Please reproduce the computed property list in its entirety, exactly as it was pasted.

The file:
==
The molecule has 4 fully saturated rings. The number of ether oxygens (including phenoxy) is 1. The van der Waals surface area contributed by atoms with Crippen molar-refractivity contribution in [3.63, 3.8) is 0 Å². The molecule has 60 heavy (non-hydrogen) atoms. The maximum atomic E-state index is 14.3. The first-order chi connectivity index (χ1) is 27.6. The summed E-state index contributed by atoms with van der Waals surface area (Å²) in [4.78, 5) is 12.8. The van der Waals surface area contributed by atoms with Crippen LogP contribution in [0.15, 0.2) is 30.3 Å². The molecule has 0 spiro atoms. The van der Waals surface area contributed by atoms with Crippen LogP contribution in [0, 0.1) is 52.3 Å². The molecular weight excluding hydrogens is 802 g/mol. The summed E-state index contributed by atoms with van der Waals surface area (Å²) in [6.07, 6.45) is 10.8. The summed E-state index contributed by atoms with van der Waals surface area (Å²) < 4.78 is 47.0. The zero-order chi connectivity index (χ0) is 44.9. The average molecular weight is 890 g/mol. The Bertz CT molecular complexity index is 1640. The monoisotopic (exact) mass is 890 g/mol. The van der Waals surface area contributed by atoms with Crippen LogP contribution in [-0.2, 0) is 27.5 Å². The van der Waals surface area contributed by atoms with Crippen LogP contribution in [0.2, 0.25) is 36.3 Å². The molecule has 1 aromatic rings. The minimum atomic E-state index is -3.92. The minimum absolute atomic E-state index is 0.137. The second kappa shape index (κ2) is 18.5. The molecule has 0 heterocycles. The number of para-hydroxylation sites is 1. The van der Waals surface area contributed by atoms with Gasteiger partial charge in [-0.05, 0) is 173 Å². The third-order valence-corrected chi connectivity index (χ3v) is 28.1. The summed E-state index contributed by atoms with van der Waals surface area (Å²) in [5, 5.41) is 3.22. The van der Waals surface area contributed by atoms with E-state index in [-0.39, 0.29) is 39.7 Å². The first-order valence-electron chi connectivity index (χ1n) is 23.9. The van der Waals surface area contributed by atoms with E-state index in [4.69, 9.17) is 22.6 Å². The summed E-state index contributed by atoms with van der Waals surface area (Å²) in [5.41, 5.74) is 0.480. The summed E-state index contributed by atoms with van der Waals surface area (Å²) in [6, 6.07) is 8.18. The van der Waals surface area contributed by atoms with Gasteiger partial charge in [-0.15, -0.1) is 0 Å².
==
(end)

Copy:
The molecule has 4 fully saturated rings. The number of ether oxygens (including phenoxy) is 1. The van der Waals surface area contributed by atoms with Crippen molar-refractivity contribution in [3.63, 3.8) is 0 Å². The molecule has 60 heavy (non-hydrogen) atoms. The maximum atomic E-state index is 14.3. The first-order chi connectivity index (χ1) is 27.6. The summed E-state index contributed by atoms with van der Waals surface area (Å²) in [4.78, 5) is 12.8. The van der Waals surface area contributed by atoms with Crippen LogP contribution in [0.15, 0.2) is 30.3 Å². The molecule has 0 spiro atoms. The van der Waals surface area contributed by atoms with Crippen LogP contribution in [0, 0.1) is 52.3 Å². The molecular weight excluding hydrogens is 802 g/mol. The summed E-state index contributed by atoms with van der Waals surface area (Å²) in [6.07, 6.45) is 10.8. The summed E-state index contributed by atoms with van der Waals surface area (Å²) < 4.78 is 47.0. The zero-order chi connectivity index (χ0) is 44.9. The average molecular weight is 890 g/mol. The Bertz CT molecular complexity index is 1640. The monoisotopic (exact) mass is 890 g/mol. The van der Waals surface area contributed by atoms with Crippen LogP contribution in [-0.2, 0) is 27.5 Å². The van der Waals surface area contributed by atoms with Crippen LogP contribution in [0.2, 0.25) is 36.3 Å². The molecule has 1 aromatic rings. The minimum atomic E-state index is -3.92. The minimum absolute atomic E-state index is 0.137. The second kappa shape index (κ2) is 18.5. The molecule has 0 heterocycles. The number of para-hydroxylation sites is 1. The van der Waals surface area contributed by atoms with Gasteiger partial charge in [-0.05, 0) is 173 Å². The third-order valence-corrected chi connectivity index (χ3v) is 28.1. The summed E-state index contributed by atoms with van der Waals surface area (Å²) in [5, 5.41) is 3.22. The van der Waals surface area contributed by atoms with E-state index in [-0.39, 0.29) is 39.7 Å². The first-order valence-electron chi connectivity index (χ1n) is 23.9. The van der Waals surface area contributed by atoms with E-state index in [4.69, 9.17) is 22.6 Å². The summed E-state index contributed by atoms with van der Waals surface area (Å²) in [5.41, 5.74) is 0.480. The summed E-state index contributed by atoms with van der Waals surface area (Å²) in [6, 6.07) is 8.18. The van der Waals surface area contributed by atoms with Gasteiger partial charge in [-0.15, -0.1) is 0 Å².